Patients and Doctors Should Work Together in the Genome Revolution

Patients and Doctors Should Work Together in the Genome Revolution

by Dr. Hsien-Hsien Lei
Posted May 8, 2007 in DNA in General, Personalities with DNA

doctorsThe Blog That Ate Manhatton (eek!) is hosting today’s issue of Grand Rounds, Volume 3, No 33. Not only is it chock full of interesting medical information and analysis, host TBTAM had thoughtful comments about each entry. In response to my interview of Dr. Keith Batchelder, she had this to say:

Personalized medicine and genomic health care – Eye on DNA interviews the CEO of Genomic Healthcare Strategies, and gives us a glimpse at a possible future. I was fine till I read the list of new stakeholders in this area, and realized just how much of the trend in health care is to take it out of the hands of physicians and put in anywhere else it will make money in a direct-to-consumer market. I wonder where the ethics in this brave new world will come from?

Patient empowerment is certainly a growing trend. Not all of us feel as comfortable with our doctors and healthcare professionals as we should. And many patients are educated enough to do their own research before visiting the clinic. I can imagine that being annoying for healthcare providers, but more information available to everyone can only be a good thing.

What I’d personally like to see is greater collaboration between physicians, genetic counselors, and patients aka consumers to define a personalized approach to preventing and treating disease. It doesn’t have to be one camp against another. And, in fact, if we persist in keeping secrets from our healthcare providers because we’re afraid of their disapproval or if physicians want to deny services to their patients simply because they are not the conduits, we will create an environment in which useful information is lost.

In the genome revolution, information truly is power. The question is how will we use the information and who will have access to it?

NB: I join the rest of the medical community in saying good-bye to Dr. Barbados Butterfly whose blog had to be shut down at the request of her employer. Dr. Michael Hebert has an excellent discussion of why and how doctors should blog. More information on this issue in this Detroit Free Press piece by Margarita Bauza.

Tags: , , , , , , , , , , , ,

(5 comments)


goldfade-divider-custom.gif

Related Posts:
Joining DNA Direct...
Dr. Robert Marion on Complex Genetic Diseases...
Eye on DNA Headlines for 26 August 2007...
How Many Ways Can A Physician Be Sued (Over Genetic Tests)?...
The DNA Network...
DNA Direct Introduces Ancestry & Ethnicity and Paternity Testing...
Eye on DNA Headlines for 28 March 2008...

RSS feed

5 Comments

Comment by David Bradley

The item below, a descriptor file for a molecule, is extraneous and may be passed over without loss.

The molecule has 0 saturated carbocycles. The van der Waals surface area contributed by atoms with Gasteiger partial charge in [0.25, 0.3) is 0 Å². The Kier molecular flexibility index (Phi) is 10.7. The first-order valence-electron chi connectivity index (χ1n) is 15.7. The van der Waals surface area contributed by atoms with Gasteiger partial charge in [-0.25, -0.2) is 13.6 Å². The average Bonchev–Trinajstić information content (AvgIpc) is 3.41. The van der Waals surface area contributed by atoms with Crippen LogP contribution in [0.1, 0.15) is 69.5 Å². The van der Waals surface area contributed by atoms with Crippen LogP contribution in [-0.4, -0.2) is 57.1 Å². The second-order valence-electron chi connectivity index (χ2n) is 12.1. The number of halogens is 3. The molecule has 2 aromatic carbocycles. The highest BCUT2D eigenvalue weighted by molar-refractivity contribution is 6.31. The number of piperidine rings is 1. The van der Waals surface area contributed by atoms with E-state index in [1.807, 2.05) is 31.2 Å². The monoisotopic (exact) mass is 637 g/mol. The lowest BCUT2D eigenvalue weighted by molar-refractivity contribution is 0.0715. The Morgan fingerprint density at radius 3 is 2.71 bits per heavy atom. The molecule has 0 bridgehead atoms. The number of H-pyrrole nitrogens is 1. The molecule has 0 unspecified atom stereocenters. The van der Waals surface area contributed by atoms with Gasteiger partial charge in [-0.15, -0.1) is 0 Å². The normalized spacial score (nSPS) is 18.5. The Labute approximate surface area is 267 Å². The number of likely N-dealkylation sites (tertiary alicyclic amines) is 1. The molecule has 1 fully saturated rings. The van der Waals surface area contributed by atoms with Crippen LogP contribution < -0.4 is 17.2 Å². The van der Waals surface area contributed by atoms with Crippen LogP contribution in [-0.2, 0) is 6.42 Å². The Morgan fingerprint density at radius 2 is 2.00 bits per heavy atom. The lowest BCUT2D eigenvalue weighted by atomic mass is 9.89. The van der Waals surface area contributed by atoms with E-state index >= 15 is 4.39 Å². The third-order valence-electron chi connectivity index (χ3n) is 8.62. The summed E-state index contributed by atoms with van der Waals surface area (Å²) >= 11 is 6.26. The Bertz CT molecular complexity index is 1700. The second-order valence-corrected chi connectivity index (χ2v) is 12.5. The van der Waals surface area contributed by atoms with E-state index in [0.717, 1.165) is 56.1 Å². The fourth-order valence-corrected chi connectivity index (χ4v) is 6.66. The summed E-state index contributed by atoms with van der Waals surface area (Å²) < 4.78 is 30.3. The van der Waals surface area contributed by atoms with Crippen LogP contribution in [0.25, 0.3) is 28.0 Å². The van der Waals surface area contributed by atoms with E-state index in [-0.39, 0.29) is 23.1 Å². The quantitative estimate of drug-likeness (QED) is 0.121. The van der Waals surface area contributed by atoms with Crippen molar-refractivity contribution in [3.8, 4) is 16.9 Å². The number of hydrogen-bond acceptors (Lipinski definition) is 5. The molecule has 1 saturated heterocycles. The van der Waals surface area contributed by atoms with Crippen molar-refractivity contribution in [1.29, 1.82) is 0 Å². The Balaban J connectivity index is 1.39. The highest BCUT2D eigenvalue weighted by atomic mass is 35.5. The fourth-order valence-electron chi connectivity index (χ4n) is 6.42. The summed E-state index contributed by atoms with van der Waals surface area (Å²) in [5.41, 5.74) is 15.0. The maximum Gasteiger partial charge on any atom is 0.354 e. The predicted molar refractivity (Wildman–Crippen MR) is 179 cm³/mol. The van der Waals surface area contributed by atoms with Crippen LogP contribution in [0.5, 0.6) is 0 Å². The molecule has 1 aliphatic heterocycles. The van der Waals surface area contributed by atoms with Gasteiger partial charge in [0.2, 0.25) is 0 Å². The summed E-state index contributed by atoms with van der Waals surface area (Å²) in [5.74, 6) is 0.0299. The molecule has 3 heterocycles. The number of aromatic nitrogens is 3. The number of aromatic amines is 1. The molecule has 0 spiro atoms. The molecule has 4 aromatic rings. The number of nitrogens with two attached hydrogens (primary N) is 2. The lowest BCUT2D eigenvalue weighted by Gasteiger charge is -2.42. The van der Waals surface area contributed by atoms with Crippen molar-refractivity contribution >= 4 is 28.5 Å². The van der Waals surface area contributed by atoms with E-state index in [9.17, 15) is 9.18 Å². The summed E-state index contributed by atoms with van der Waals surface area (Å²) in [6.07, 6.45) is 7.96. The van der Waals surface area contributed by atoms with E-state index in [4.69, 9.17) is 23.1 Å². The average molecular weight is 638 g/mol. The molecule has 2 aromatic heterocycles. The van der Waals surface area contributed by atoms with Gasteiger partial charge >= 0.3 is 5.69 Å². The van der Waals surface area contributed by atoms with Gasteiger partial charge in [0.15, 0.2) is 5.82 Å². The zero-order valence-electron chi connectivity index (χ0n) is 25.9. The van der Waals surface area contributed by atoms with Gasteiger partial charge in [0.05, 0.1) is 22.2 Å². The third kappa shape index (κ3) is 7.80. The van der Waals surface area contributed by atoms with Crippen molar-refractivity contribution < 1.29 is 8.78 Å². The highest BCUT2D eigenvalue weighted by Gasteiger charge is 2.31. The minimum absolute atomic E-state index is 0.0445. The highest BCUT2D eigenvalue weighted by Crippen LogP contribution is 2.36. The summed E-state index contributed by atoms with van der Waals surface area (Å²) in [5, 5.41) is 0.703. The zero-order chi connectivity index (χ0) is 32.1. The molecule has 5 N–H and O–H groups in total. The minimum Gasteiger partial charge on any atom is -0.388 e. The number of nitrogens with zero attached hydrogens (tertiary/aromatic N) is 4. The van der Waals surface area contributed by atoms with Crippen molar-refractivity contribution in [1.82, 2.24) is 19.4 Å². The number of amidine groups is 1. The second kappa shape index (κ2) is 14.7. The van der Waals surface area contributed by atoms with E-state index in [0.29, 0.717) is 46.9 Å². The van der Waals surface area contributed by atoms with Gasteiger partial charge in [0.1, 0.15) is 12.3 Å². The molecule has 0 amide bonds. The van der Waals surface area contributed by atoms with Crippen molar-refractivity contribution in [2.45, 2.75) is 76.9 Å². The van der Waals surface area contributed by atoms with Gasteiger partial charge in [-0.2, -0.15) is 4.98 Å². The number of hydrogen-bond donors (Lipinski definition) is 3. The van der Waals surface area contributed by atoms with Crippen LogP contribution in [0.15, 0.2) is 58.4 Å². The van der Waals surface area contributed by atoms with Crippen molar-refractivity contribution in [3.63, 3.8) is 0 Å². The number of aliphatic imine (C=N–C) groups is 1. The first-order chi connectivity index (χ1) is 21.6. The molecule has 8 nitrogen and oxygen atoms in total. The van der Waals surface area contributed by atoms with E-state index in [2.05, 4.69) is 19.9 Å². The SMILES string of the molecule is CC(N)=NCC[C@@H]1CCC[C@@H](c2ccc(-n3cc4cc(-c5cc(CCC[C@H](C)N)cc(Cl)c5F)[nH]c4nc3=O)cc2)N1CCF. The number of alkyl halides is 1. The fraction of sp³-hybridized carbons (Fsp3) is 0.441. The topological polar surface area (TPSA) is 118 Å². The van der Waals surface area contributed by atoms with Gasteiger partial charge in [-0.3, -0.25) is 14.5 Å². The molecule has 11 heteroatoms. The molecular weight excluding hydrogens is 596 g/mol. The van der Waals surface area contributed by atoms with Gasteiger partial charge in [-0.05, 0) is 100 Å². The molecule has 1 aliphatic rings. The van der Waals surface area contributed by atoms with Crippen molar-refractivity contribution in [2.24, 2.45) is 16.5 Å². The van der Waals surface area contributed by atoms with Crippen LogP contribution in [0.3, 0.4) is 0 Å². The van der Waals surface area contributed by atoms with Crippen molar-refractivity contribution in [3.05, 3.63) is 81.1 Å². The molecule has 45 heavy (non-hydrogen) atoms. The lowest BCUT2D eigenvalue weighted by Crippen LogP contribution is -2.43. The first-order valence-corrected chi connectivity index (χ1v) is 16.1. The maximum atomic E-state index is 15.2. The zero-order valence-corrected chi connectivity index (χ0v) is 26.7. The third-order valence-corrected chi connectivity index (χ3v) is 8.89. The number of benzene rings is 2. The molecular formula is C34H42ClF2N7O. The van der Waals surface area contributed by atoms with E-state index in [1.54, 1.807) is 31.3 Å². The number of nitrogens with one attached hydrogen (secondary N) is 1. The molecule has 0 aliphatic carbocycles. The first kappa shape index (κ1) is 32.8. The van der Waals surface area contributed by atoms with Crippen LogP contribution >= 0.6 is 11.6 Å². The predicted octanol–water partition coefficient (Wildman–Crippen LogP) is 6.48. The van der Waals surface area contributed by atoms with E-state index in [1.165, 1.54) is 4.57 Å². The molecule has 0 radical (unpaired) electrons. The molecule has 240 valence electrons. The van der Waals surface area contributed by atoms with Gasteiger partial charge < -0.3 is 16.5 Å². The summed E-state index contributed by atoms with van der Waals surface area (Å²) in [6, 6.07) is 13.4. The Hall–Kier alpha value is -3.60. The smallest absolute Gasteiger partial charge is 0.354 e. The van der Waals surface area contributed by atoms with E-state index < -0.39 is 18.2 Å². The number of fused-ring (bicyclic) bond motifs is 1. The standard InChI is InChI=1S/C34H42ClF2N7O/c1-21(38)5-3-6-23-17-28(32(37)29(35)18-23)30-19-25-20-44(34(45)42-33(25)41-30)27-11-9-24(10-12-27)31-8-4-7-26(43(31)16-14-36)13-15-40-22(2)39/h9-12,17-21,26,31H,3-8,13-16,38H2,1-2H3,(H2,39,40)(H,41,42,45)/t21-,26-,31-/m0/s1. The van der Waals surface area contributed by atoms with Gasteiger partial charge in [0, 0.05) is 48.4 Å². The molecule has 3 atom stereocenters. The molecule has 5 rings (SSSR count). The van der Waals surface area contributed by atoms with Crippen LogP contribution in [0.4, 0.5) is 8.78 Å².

Hsien, thought this might have some relevance:

http://www.alphagalileo.org/index.cfm?fuseaction=readrelease&releaseid=520144&ez_search=1

It’s about using e-Science (Grid technology) to make the most of medical records re pharmacogenomics

db

Thanks for the link, David! :)

 
 

[...] Eye on DNA responds: What I’d personally like to see is greater collaboration between physicians, genetic counselors, and patients aka consumers to define a personalized approach to preventing and treating disease. It doesn’t have to be one camp against another. And, in fact, if we persist in keeping secrets from our healthcare providers because we’re afraid of their disapproval or if physicians want to deny services to their patients simply because they are not the conduits, we will create an environment in which useful information is lost. [...]

 

[...] at Sandwalk where we get 9 for the price of 1 Hsein Lee at Eye on DNA commented on the topic as well . She thinks we all can just get along. I say yes, patients and providers should get along. But [...]

 
Comment by ophthalmologist

It doesn’t have to be one camp against another. And, in fact, if we persist in keeping secrets from our health care providers because we’re afraid of their disapproval or if physicians want to deny services to their patients simply because they are not the conduits, we will create an environment in which useful information is lost.

 

Sorry, the comment form is closed at this time.

Search Eye on DNA


Enter your email address:

Delivered by FeedBurner


ARCHIVE


RANDOMIZED BLOGROLL


We comply with the HONcode standard for trustworthy health
information:
verify here.
Eye on DNA is not a substitute for medical advice. Always ask your healthcare provider or genetic counselor for information specific to you.

Mendel's Garden

Healthcare 100 - eDrugSearch.com



View Hsien-Hsien Lei, PhD's profile on LinkedIn

Bloggers' Rights at EFF